Hades is very gay. The fandom has cultivated a predominantly queer subsection with a love of certain characters, relationships, and how the game exudes a clear confidence in its own identity that LGBTQ+ people can so easily confide in. Everyone in it is also really hot, which definitely helps matters when you’re a pansexual mess like myself.
Whether you’re shipping Zagreus with Thanatos, Theseus with Asterius, or an adorable little polycule of several different characters, Hades’ fandom has long abandoned the confines of the early access game that birthed it. I’m not even sure Supergiant could have predicted how much fans would fall in love with these characters, or how horny we’d get thirsting over them through fanfics, fanart, and new interpretations of their relationships the game provides a foundation for. There’s potential to take it so much further, so a sequel feels perfect.
Despite how we eventually came to depict it, the queer representation throughout Hades was subtle and considered, romantic relationships often parsed through hours of dialogue and character dynamics we’d need to decipher instead of a sudden kiss or confession paving the way forward. Zagreus doesn’t even meet Thanatos until several hours in, with the latter expressing betrayal and hurt at his partner deciding to walk away from their home, and a life they perhaps once planned to build together. Zag’s family, or what history he believes is worth chasing, means leaving behind those he loves, so of course they’d be bitter and hurt about being second fiddle in all this. Hades presents a complicated web of relationships bound together by love and heartbreak, and regardless of our hero’s drive to leave the Underworld behind, we spend the entire game assembling reasons to stay.
Achilles and Patroclus’ story arc is more deliberate, with Zagreus hoping to mend their broken marriage and bring them back together. I mainlined this so hard, bringing every single vial of nectar I could find to the pair so they’d at least strike up a conversation. I was eventually successful, and results were bittersweet as the two came to realise that not all wounds will heal, and even giving it another go will see them come to blows again and again until something changes. It’s tragic, and goes to show that queer storytelling can be layered or complicated without resorting to burying your gays or overly saccharine cliche.
Zagreus was always intended to be bisexual, and when speaking to writer and producer Greg Kasavin about the game’s approach to romance, the hope was to explore a diverse range of experiences while also respecting Hades’ deceptively light-hearted tone.
“They don’t have the same social taboos or hang-ups which might exist in society today,” Kasavin told me back in 2020. “They have a complex understanding of love and just accept that love at face value. It’s just something they wouldn’t think to question, and we did that both to be faithful to Classic mythology and because when you create a fantasy setting, it’s an opportunity to portray a world with different values than the one that exists today.”
Knowing how iterative and considered the team at Supergiant tends to be, especially when it comes to narrative design, I can only see them building on this core ethos with the upcoming sequel. Character relationships and which ones we decide to invest ourselves in will be there from the start, likely with far more depth than ever before. We don’t yet know if familiar faces will return – including Zagreus – or a whole new slice of the Pantheon will be focused on, with Supergiant making it clear that even those who didn’t touch the first game will be fine to jump in, but those who did will benefit from added context and a number of cool surprises. Only a few new characters can be gleaned from the trailer, but one has my sapphic senses tingling.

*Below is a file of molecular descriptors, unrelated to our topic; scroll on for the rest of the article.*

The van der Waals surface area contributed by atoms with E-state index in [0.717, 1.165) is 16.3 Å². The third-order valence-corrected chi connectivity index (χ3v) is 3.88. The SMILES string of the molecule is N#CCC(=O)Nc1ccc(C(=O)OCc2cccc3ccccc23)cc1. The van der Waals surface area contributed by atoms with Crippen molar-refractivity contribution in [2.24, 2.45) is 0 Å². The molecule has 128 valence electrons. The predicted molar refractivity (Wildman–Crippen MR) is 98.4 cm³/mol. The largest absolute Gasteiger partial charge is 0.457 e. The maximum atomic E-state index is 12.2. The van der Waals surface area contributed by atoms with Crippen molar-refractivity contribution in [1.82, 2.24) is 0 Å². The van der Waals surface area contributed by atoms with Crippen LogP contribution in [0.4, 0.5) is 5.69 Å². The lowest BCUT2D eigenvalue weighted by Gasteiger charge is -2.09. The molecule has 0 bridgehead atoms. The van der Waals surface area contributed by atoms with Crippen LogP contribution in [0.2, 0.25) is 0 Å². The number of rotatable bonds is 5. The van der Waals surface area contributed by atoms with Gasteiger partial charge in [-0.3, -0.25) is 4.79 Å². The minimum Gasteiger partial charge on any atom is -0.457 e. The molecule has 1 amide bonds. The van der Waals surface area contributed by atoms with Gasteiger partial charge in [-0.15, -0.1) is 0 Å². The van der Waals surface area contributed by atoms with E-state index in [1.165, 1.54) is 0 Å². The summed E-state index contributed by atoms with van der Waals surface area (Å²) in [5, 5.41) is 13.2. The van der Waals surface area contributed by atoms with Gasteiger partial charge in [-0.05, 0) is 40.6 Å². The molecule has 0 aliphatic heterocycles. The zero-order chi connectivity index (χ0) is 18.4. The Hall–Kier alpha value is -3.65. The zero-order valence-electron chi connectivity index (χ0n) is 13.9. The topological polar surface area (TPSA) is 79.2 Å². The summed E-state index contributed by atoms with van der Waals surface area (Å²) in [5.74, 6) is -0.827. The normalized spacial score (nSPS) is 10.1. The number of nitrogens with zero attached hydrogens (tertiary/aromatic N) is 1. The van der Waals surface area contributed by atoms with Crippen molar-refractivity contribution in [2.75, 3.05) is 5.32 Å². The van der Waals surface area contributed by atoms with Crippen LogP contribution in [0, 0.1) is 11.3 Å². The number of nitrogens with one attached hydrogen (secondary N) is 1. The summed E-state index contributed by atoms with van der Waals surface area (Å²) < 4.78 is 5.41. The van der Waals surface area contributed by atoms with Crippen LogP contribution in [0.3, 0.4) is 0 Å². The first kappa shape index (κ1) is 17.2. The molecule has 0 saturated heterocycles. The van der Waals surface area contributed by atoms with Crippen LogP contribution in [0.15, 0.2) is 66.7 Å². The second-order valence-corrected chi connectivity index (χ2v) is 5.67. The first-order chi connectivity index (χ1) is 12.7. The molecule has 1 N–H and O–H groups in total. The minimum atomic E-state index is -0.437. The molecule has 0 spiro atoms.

Melinoe, a fairly short and petite Princess of the Underworld, is seemingly competing with Nemesis, a hulking dommy mommy with a big sword and even bigger muscles. I already want them to get together, presenting a beautiful enemies to lovers dynamic the game will hopefully double down on. Or, as usual, I’m reading too much into things. It seems they are both competing for the admirable recognition of a senior figure, hoping she will assign them with missions that carry enough responsibility to prove their strength. The two clearly hate each other from the outset, but that only means they can work through their differences and come to realise they have more in common than expected. Perhaps they grew up together, forced to compete in a relatively small circle of family and friends that meant turning against one another was inevitable. There was no way for love to form, at least not until the hunt for Chronos began, and they suddenly must work together. Yes, I have worked this out already.
Part of me has toyed with the idea of Hades 2 having more pronounced romantic routes like a classic visual novel or even something like Fire Emblem, or if a relationship mechanic with more player choice would dilute the effectiveness of more direct storytelling. I’d much rather its characters have defined identities instead of ones that change on our whims alone, since that is precisely what made Zagreus, Than, Achilles, and Patroclus so compelling. We could see queer intentions from their very inception, and that meant so much more than conjuring up a ship from nothing only to have the rug pulled out from beneath us. Time will tell, but with everything the original game achieved, Hades 2 can only go further when it comes to queer representation, and given the landscape we’re in right now, I can’t wait to see it.
Now, give us a trans masc hunk in the pantheon with visible top surgery scars. Please, I need to simp over them like my life depends on it.
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